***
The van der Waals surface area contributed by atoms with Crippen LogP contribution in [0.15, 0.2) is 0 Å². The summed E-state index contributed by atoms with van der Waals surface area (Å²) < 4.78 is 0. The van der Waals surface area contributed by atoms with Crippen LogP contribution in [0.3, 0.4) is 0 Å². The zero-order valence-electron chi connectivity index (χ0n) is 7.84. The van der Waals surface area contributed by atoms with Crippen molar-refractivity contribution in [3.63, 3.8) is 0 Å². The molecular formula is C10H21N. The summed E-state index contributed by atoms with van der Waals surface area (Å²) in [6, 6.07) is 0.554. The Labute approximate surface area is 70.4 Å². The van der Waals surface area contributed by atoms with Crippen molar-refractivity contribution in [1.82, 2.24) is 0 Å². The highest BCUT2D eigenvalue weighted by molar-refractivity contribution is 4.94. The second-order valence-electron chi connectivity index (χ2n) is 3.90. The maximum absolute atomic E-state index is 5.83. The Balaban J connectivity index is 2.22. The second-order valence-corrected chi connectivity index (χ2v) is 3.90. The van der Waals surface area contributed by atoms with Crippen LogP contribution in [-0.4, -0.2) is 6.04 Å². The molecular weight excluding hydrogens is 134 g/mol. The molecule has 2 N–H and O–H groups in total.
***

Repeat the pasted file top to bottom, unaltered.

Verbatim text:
The van der Waals surface area contributed by atoms with Crippen LogP contribution in [0.15, 0.2) is 0 Å². The summed E-state index contributed by atoms with van der Waals surface area (Å²) < 4.78 is 0. The van der Waals surface area contributed by atoms with Crippen LogP contribution in [0.3, 0.4) is 0 Å². The zero-order valence-electron chi connectivity index (χ0n) is 7.84. The van der Waals surface area contributed by atoms with Crippen molar-refractivity contribution in [3.63, 3.8) is 0 Å². The molecular formula is C10H21N. The summed E-state index contributed by atoms with van der Waals surface area (Å²) in [6, 6.07) is 0.554. The Labute approximate surface area is 70.4 Å². The van der Waals surface area contributed by atoms with Crippen molar-refractivity contribution in [1.82, 2.24) is 0 Å². The highest BCUT2D eigenvalue weighted by molar-refractivity contribution is 4.94. The second-order valence-electron chi connectivity index (χ2n) is 3.90. The maximum absolute atomic E-state index is 5.83. The Balaban J connectivity index is 2.22. The second-order valence-corrected chi connectivity index (χ2v) is 3.90. The van der Waals surface area contributed by atoms with Crippen LogP contribution in [-0.4, -0.2) is 6.04 Å². The molecular weight excluding hydrogens is 134 g/mol. The molecule has 2 N–H and O–H groups in total.